What looks to be the single largest economic-development project in history, the Chinese-led Belt and Road Initiative will be officially unveiled in Beijing tomorrow at the Belt and Road Summit (Sunday, May 14th). The two-day summit will be hosted by Chinese President Xi Jinping and will feature over 65 participating countries, 29 heads of state, and a mind-boggling $1.4 Trillion investment proposal. This event will undoubtedly mark the beginning of a long-term project that will, in my opinion, change the global economic landscape to China’s favor.
The project hopes to “create the world’s largest platform for economic cooperation, including policy coordination, trade and financing collaboration, and social and cultural cooperation.” (McKinsey) Of course, China’s financial institutions, the Asian Infrastructure Investment Bank and the Silk Road Fund will lead the charge in financing these endeavors.
To help comprehend the scale of this project, China’s Belt and Road Initiative is 11 times larger than the U.S. Marshall Plan, which rebuilt Europe after World War II. Though, of course, if you were to visit any major American news site today to learn more about this event, you wouldn’t find it.
What Is The Belt And Road Initiative?
According to the official Chinese Action Plan, the Belt and Road Initiative (BRI) “help(s) promote the economic prosperity of the countries along the Belt and Road and regional economic cooperation, strengthen exchanges and mutual learning between different civilizations, and promote world peace and development.” In other words, China is attempting to rebuild the historic Silk Road in an attempt to foster higher economic expansion in a slow-growth global economy and to further China’s influence in global affairs.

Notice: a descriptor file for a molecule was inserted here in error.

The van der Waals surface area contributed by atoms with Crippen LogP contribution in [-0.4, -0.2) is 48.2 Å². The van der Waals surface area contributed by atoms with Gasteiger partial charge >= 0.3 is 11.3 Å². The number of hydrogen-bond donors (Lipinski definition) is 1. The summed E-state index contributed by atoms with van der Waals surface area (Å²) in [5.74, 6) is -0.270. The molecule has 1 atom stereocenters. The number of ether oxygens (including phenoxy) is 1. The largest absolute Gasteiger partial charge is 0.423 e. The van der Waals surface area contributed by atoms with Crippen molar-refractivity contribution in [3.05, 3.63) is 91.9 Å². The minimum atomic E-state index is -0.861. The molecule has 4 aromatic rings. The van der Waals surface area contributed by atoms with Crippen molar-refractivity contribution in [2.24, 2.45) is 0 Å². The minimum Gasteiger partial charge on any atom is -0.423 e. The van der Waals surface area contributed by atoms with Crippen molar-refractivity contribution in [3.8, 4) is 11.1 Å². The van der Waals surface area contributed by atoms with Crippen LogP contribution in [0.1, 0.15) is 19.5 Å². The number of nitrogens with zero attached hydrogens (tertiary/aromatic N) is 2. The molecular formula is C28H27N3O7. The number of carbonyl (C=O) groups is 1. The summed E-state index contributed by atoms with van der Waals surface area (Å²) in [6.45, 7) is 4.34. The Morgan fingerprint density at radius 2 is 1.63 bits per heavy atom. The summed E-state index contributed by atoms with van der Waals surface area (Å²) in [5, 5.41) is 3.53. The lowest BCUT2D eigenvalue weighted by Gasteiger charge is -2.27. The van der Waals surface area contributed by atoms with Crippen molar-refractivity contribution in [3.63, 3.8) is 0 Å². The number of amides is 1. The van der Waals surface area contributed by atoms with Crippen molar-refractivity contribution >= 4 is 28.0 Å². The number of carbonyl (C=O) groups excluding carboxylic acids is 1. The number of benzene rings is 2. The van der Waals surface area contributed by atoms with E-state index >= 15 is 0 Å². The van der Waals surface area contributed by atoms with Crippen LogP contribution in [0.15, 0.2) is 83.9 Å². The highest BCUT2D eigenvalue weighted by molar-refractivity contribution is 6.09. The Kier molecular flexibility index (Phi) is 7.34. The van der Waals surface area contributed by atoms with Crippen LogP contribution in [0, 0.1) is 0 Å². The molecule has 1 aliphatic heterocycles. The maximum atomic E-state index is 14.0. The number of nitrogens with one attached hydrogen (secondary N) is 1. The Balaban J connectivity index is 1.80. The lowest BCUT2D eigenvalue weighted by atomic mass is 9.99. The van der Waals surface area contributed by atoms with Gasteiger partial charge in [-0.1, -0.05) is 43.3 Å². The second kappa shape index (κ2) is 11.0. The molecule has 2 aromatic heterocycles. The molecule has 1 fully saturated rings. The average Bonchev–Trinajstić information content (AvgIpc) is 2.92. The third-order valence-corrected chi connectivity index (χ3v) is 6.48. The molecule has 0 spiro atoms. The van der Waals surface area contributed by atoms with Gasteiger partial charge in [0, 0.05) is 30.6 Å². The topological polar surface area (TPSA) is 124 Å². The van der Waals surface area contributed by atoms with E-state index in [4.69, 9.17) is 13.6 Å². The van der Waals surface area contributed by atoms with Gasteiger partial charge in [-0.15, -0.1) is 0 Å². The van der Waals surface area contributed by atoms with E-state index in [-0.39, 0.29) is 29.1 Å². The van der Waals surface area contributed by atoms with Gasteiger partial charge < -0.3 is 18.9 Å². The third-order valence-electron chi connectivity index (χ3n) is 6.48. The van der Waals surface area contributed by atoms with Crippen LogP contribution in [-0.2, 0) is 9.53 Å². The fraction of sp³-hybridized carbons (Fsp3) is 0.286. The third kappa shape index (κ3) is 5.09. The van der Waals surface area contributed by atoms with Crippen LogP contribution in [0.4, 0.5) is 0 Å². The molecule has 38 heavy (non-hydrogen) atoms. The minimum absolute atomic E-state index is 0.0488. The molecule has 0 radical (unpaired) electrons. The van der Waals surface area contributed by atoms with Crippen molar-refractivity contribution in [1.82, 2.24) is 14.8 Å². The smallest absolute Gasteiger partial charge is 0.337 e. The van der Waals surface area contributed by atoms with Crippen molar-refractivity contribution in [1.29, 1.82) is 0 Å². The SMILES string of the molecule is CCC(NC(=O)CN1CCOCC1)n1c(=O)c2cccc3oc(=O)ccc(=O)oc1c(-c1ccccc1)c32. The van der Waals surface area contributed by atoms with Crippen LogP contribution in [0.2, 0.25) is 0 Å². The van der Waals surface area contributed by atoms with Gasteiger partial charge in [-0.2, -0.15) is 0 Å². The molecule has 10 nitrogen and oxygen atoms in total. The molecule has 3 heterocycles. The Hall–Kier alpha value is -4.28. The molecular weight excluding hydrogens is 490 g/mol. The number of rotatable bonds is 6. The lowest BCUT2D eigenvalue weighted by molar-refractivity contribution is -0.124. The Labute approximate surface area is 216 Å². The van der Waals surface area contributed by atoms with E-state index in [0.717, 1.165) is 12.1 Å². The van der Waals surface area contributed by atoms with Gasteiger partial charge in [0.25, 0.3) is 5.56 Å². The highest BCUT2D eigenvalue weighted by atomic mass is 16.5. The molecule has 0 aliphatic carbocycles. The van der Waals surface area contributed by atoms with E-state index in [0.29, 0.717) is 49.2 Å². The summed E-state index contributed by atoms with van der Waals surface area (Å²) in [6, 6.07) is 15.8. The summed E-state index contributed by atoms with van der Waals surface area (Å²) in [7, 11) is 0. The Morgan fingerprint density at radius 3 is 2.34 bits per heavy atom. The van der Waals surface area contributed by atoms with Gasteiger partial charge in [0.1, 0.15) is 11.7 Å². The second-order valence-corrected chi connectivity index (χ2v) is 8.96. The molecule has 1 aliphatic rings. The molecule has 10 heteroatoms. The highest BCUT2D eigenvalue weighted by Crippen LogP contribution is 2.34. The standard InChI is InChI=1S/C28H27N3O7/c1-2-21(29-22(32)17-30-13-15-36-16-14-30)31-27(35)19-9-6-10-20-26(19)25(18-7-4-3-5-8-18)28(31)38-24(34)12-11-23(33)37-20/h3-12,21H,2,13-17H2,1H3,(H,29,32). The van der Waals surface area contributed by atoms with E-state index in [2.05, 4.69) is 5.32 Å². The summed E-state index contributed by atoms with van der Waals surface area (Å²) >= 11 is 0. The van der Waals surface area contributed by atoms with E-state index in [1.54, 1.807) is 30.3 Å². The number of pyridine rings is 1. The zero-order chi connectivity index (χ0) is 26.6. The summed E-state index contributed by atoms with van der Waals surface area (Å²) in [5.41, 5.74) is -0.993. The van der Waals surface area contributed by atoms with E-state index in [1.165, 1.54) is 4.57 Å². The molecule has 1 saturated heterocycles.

The BRI will consist of two primary elements, the land-based “Silk Road Economic Belt” and the oceangoing “Maritime Silk Road.” The Silk Road Economic Belt includes countries located on the original Silk Road though Europe, the Middle East, West Asia, and Central Asia. The Maritime Silk Road is designed to include countries located in Southeast Asia, Oceania and North Africa.
Why the Belt and Road Initiative?
The Belt and Road Initiative was developed to help China transform from an export-driven and government-led economy to a more consumer-led economy. China, the 2nd largest economy in the world, is currently experiencing an economy that is led by falling exports and sluggish economic growth. Over the past two decades, China’s government has invested heavily on its industries becoming the global destination for manufacturing. While this has thrusted the country to global prominence, it has also created a major problem of overcapacity. BRI is China’s answer to this problem.
Since Belt and Road was originally mentioned in 2013, the U.S. has pulled a Bueller by not responding to this move. This project by China, if executed properly, is one that will shift geopolitical power away from the U.S. to China. While the U.S. has stepping away from Asia and becoming more isolated, China has been making a move to become more accessible with greater influence in the region.
For months, the U.S. had no plans to attend this forum, which, of course, led to the Chinese media making a big deal of it. However, on Thursday, President Trump announced that the U.S. would send a delegation (a low-ranking one) to the event.
What concerns me is the long-term effects of this project. The sheer size and scope of BRI is one that will take decades to develop. This is the type of investment that tends to benefit future generations. China’s policy-makers tend to be inter-generational thinkers and the Belt and Road Initiative is certainly a long-term investment. This contrasts sharply with U.S. policies, which have lately been too short-sighted and is not as effective over the long-term. Nonetheless, a major project like this will certainly open a number of investment strategies to those that are well-positioned.